I still don't know where I'm going with this, so I'll just keep writing. In Part I of "The divergent party," I started addressing the observation that the Republican Party is losing an election that it should be winning at the presidential level, while doing just fine at other levels, such as the congressional and state levels. So, let's start with the big distinction: the platform and the candidate.
Donald Trump is not his platform. His platform is widely embraced by his party. He is not. Prominent Republicans have been either distancing themselves from him, or leaving the party outright, as George F. Will did. And Trump is underperforming. Political science reference time.
"Out of step, out of office," by Canes-Wrone, Brady and Cogan (American Political Science Review, 2002). Basic question: how much does ideological "extremism" affect congressional incumbents' vote shares? Answer: a little, not much. They lose something, but they still tend to win reelection, basically because there is too much other stuff going on. There are a lot of other attempts to measure the effects, but for a variety of reasons, this one gets cited the most.
And in a presidential race? I've mentioned this before, but, um, DDRRDDRRDDRR, and so forth. How many elections would you have to flip to get that pattern from 1944 to 2012? One. 1980. (With an asterisk next to 2000...). Then, you've got the state of the economy, and other such stuff affecting presidential elections, and the effects of policy platforms tend to be pretty small in presidential campaigns too.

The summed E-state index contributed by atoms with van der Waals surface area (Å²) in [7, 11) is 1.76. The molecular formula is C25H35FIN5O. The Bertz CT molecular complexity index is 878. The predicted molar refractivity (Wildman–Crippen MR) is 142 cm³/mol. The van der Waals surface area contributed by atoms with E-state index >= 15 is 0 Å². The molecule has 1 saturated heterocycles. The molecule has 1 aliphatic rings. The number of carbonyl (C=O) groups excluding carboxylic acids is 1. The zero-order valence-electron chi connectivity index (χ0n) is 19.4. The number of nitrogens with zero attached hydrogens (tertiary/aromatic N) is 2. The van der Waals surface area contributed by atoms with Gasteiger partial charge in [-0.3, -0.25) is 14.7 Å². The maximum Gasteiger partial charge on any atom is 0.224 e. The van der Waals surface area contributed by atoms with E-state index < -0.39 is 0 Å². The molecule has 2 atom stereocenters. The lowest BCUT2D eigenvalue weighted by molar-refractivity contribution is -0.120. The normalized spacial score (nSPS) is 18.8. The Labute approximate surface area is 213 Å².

Then there's Trump. Dude's just weird. And that's a technical, political science term. So, part of what is going on here is that state, local and even congressional races are subject to normal forces, allowing Republicans to do just fine, even if some might consider their platforms "extreme" because "extreme" platforms aren't all that costly in electoral terms. Trump is losing. Why? It ain't the extremity. It's his Trumpiness.
How "extreme" is Trump, in ideological terms? He isn't an ideologue at all. His history of policy statements indicates no commitment to conservative causes. He adopted conservative language, rather, to run as a Republican. However, that means that his current stances are little different from Republican orthodoxy in most ways. Whatever electoral penalties he is facing beyond other Republicans, then, are not policy-based. His greatest polling weaknesses have tended to be on questions such as fitness for office, temperament, and such.
And that returns me to a theme from Part I. Predictions of DOOM for the Republican Party? Nope. This is just a party probably (76% chance, as of this morning's betting odds) throwing away one presidential election by nominating one bad candidate.
Ted Cruz, John Kasich, and a few others are enjoying their schadenfreude.